10. RegDesk. An overview of Argentina’s medical device regulations [Internet]. 2019. Available from: https://www.regdesk.co/an-overview-of-medical-device-regulations-in-argentina/
11. Coordinator of the Agricultural Technology Committee. Productos médicos: normativas sobre habilitaciones, registro y trazabilidad [Internet]. 2021 [quoted from May 18, 2021]. Available from: http://www.cofybcf.org.ar/noticia_anterior.php?n=1805
12. Ortiz-Barrios M, Gul M, López-Meza P, Yucesan M, Navarro-Jiménez E. Evaluate hospital disaster preparedness through a multi-criteria decision-making method: Take Turkish hospitals as an example. Int J Disaster Risk Reduction [Internet]. July 2020; 101748. Available from: https://linkinghub.elsevier.com/retrieve/pii/S221242092030354X doi: 10.1016/j.ijdrr.2020.101748
13. Clemente-Suárez VJ, Navarro-Jiménez E, Jimenez M, Hormeño-Holgado A, Martinez-Gonzalez MB, Benitez-Agudelo JC, etc. The impact of the COVID-19 pandemic on public mental health: an extensive narrative commentary. Sustainability [Internet]. March 15 2021; 13(6):3221. Available from: https://www.mdpi.com/2071-1050/13/6/3221 doi: 10.3390/su13063221
14. Clemente-Suárez VJ, Hormeno-Holgado AJ, Jiménez M, Agudelo JCB, Jiménez EN, Perez-Palencia N, etc. Population immunity dynamics due to the group effect in the COVID-19 pandemic. Vaccine [Internet]. May 2020; available from: https://www.mdpi.com/2076-393X/8/2/236 doi: 10.3390/vaccines8020236
15. Romo A, Ojeda-Galaviz C. Tango for COVID-19 requires more than two: analysis of the early pandemic response in Argentina (January 2020 to April 2020). Int J Environ Res Public Health [Internet]. December 24, 2020; 18(1):73. Available from: https://www.mdpi.com/1660-4601/18/1/73 doi: 10.3390/ijerph18010073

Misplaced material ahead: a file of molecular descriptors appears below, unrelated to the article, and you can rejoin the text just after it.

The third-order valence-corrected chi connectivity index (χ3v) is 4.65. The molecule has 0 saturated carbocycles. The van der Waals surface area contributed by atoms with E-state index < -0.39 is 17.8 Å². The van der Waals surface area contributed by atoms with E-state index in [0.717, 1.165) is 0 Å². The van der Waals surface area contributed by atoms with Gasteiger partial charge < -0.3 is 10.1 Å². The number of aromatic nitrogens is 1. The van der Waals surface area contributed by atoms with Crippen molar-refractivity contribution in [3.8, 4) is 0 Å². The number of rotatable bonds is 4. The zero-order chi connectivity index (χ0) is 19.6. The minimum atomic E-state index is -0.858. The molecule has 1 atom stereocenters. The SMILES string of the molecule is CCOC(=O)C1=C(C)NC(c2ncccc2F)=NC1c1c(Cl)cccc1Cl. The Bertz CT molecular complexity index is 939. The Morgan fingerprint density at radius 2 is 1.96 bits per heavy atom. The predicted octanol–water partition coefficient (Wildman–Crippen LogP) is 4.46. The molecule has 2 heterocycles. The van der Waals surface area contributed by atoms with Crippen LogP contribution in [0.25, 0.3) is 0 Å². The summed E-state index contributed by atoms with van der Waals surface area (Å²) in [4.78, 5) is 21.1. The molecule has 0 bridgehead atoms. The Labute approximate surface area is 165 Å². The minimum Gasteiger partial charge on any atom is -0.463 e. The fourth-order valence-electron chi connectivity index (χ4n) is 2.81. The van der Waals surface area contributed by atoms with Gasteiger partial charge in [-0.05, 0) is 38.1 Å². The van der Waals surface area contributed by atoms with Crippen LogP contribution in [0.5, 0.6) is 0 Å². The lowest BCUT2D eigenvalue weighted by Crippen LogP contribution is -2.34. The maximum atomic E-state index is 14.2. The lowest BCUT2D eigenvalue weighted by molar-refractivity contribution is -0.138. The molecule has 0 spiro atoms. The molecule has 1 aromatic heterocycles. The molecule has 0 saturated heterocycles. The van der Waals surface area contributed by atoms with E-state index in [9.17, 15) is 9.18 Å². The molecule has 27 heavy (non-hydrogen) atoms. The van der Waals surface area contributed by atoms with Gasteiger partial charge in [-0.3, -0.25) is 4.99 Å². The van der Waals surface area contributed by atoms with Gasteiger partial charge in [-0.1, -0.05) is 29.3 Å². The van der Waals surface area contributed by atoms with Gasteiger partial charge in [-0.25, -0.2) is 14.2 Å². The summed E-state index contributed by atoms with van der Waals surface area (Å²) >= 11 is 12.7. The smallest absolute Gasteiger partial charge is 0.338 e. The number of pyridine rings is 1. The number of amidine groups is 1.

16. Bolaño-Ortiz TR, Puliafito SE, Berná-Peña LL, Pascual-Flores RM, Urquiza J, Camargo-Caicedo Y. Changes in atmospheric emissions and their economic impact during the COVID-19 pandemic lockdown in Argentina. Sustainability [Internet]. October 19, 2020; 12(20): 8661. Available from: https://www.mdpi.com/2071-1050/12/20/8661 doi: 10.3390/su12208661
17. Corpart G. En Argentina en 2020, se dispararon las cantidades deequipos médicos especializados [Internet]. 2021 [quoted from May 17, 2021]. Available from: https://globalhealthintelligence.com/es/analisis-de-ghi/en-argentina-en-2020-se-dispararon-las-cantidades-de-equipos-medicos-especializados/
18. Otaola J, Bianchi W. Argentina’s economic downturn eased in the fourth quarter; the economic downturn is the third year. Reuters [Internet]. 2021; Available from: https://www.reuters.com/article/us-argentina-economy-gdp-idUSKBN2BF1DT
Julio G. Martinez-Clark is the co-founder and CEO of bioaccess, a market access consulting company that works with medical device companies to help them conduct early feasibility clinical trials and commercialize their innovations in Latin America. Julio is also the host of the LATAM Medtech Leaders podcast: weekly conversations with successful Medtech leaders in Latin America. He is a member of the advisory board of Stetson University’s leading disruptive innovation program. He holds a bachelor’s degree in electronic engineering and a master’s degree in business administration.
Post time: Sep-06-2021